After the transfer, there is a 60-day grace period. During this time you cannot be charged a late fee if you mistakenly send your mortgage payment to the old mortgage servicer instead of the new one. In addition, the fact that your new servicer may have received your payment late cannot be reported to a credit bureau.

Respond promptly to written inquiries.

 

If you believe you have been improperly charged a penalty or late fee, or there are other problems with the servicing of your loan, contact your servicer in writing. Be sure to include your account number and explain why you believe your account is incorrect.

 

Within 20 business days of receiving your inquiry, the servicer must send you a written response acknowledging your inquiry. Within 60 business days, the servicer must either correct your account or determine it is accurate. The servicer must send you a written notice of what action it took and why.

 

Do not subtract any disputed amount from your mortgage payment. Many mortgage servicers will refuse to accept what they consider to be partial payments. They may return the check and charge a late fee, or declare the mortgage is in default and start foreclosure proceedings.

 

What Can You Do If You Have a Complaint?

 

If you believe the servicer has not responded appropriately to your written inquiry, contact your local or state consumer protection office. If your lender is certified by the Department of Housing and Urban Development (HUD), you may want to file a complaint with HUD. Write: Office of Single Family Housing, HUD, Room 9282, Washington, D.C. 20410.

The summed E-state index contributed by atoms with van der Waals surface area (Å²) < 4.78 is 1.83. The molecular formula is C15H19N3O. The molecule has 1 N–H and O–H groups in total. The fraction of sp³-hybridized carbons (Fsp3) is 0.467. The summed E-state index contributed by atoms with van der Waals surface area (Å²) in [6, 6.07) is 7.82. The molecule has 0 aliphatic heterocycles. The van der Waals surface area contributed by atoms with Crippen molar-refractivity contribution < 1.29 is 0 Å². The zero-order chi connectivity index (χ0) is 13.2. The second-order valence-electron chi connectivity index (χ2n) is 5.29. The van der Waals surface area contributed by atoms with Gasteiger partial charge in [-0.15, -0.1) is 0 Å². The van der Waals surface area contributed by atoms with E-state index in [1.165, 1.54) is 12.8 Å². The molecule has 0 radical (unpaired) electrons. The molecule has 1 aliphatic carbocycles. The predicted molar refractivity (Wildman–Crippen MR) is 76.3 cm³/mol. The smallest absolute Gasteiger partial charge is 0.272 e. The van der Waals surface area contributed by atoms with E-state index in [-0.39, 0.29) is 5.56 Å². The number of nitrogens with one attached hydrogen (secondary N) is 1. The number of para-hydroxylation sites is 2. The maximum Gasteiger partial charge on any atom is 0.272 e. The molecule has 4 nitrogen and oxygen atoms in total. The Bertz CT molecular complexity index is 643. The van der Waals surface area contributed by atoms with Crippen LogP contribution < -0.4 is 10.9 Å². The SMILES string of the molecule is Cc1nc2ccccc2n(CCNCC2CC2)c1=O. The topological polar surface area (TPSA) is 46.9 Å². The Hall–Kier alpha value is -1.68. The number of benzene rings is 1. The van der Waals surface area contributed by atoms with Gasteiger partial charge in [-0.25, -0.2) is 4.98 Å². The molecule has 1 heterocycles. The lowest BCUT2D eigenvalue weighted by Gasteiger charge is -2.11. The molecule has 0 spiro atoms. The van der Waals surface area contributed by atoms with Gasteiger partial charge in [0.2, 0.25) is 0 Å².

You also can send your complaint to the FTC. Write to: Correspondence B ranch, Federal Trade Commission, Washington, D.C. 20580. Although the FTC generally does not intervene in individual cases, the information you provide may indicate a pattern of possible law violations requiting action by the Commission.

 

You also may want to contact an attorney to advise you of your legal rights. Under the National Affordable Housing Act, consumers can initiate law suits and obtain actual damages, plus additional damages, for a pattern or practice of noncompliance. In successful actions, consumers also may obtain court costs money damages and attorneys fees.

 

FTC Headquarters
6th & Pennsylvania Avenue, N.W.
Washington, D.C. 20580
(202) 326-2222
TDD (202) 326-2502

 

FTC Regional Offices
1718 Peachtree Street, N.W., Suite 1000
Atlanta, Georgia 30367
(404) 347-4837

 

10 Causeway Street, Suite 1184
Boston, Massachusetts 02222-1073
(617) 565-7240

 

55 East Monroe Street, Suite 1437
Chicago, Illinois 60603

(312) 353-4423

 

668 Euclid Avenue, Suite 520-A
Cleveland, Ohio 44114
(216) 522-4207

 

100 N. Central Expressway, Suite 500
Dallas, Texas 75201
(214) 767-5501

 

1405 Curtis Street, Suite 2900
Denver, Colorado 80202-2393
(303) 844-2271

 

11000 Wilshire Boulevard, Suite 13209
Los Angeles, California 90024
(310) 575-7575

 

150 William Street, Suite 1300
New York, New York 10038
(212) 264-1207

 

901 Market Street, Suite 570
San Francisco, California 94103
(415) 744-7920

 

2806 Federal Bldg., 915 Second Ave.
Seattle, Washington 98174
(206) 553-4656

 

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Home Loan Servicing Fraud

How to Avoid Predatory Lending Practices